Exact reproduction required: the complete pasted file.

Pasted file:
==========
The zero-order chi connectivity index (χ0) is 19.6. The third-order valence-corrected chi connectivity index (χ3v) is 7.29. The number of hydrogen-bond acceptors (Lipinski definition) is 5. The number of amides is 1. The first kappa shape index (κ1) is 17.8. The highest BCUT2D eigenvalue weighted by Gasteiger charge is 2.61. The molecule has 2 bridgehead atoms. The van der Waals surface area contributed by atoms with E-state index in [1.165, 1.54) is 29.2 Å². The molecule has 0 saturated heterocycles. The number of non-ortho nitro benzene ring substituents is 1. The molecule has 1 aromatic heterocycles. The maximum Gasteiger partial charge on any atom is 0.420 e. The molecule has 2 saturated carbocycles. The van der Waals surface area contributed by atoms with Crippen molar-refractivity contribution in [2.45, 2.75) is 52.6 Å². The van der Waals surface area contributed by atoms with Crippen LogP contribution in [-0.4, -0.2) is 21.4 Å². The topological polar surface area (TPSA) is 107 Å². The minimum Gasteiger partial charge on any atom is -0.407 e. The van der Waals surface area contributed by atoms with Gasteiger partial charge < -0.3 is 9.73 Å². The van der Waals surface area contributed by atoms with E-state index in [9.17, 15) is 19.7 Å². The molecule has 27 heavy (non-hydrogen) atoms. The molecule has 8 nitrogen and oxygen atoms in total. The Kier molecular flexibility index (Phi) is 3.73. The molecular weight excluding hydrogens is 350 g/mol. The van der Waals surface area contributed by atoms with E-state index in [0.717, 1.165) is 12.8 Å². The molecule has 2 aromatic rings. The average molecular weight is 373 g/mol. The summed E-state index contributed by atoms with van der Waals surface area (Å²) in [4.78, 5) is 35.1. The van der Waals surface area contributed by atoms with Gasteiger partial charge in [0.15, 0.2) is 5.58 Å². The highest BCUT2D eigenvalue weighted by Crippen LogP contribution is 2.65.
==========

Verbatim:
The zero-order chi connectivity index (χ0) is 19.6. The third-order valence-corrected chi connectivity index (χ3v) is 7.29. The number of hydrogen-bond acceptors (Lipinski definition) is 5. The number of amides is 1. The first kappa shape index (κ1) is 17.8. The highest BCUT2D eigenvalue weighted by Gasteiger charge is 2.61. The molecule has 2 bridgehead atoms. The van der Waals surface area contributed by atoms with E-state index in [1.165, 1.54) is 29.2 Å². The molecule has 0 saturated heterocycles. The number of non-ortho nitro benzene ring substituents is 1. The molecule has 1 aromatic heterocycles. The maximum Gasteiger partial charge on any atom is 0.420 e. The molecule has 2 saturated carbocycles. The van der Waals surface area contributed by atoms with Crippen molar-refractivity contribution in [2.45, 2.75) is 52.6 Å². The van der Waals surface area contributed by atoms with Crippen LogP contribution in [-0.4, -0.2) is 21.4 Å². The topological polar surface area (TPSA) is 107 Å². The minimum Gasteiger partial charge on any atom is -0.407 e. The van der Waals surface area contributed by atoms with Gasteiger partial charge < -0.3 is 9.73 Å². The van der Waals surface area contributed by atoms with E-state index in [9.17, 15) is 19.7 Å². The molecule has 27 heavy (non-hydrogen) atoms. The molecule has 8 nitrogen and oxygen atoms in total. The Kier molecular flexibility index (Phi) is 3.73. The molecular weight excluding hydrogens is 350 g/mol. The van der Waals surface area contributed by atoms with E-state index in [0.717, 1.165) is 12.8 Å². The molecule has 2 aromatic rings. The average molecular weight is 373 g/mol. The summed E-state index contributed by atoms with van der Waals surface area (Å²) in [4.78, 5) is 35.1. The van der Waals surface area contributed by atoms with Gasteiger partial charge in [0.15, 0.2) is 5.58 Å². The highest BCUT2D eigenvalue weighted by Crippen LogP contribution is 2.65.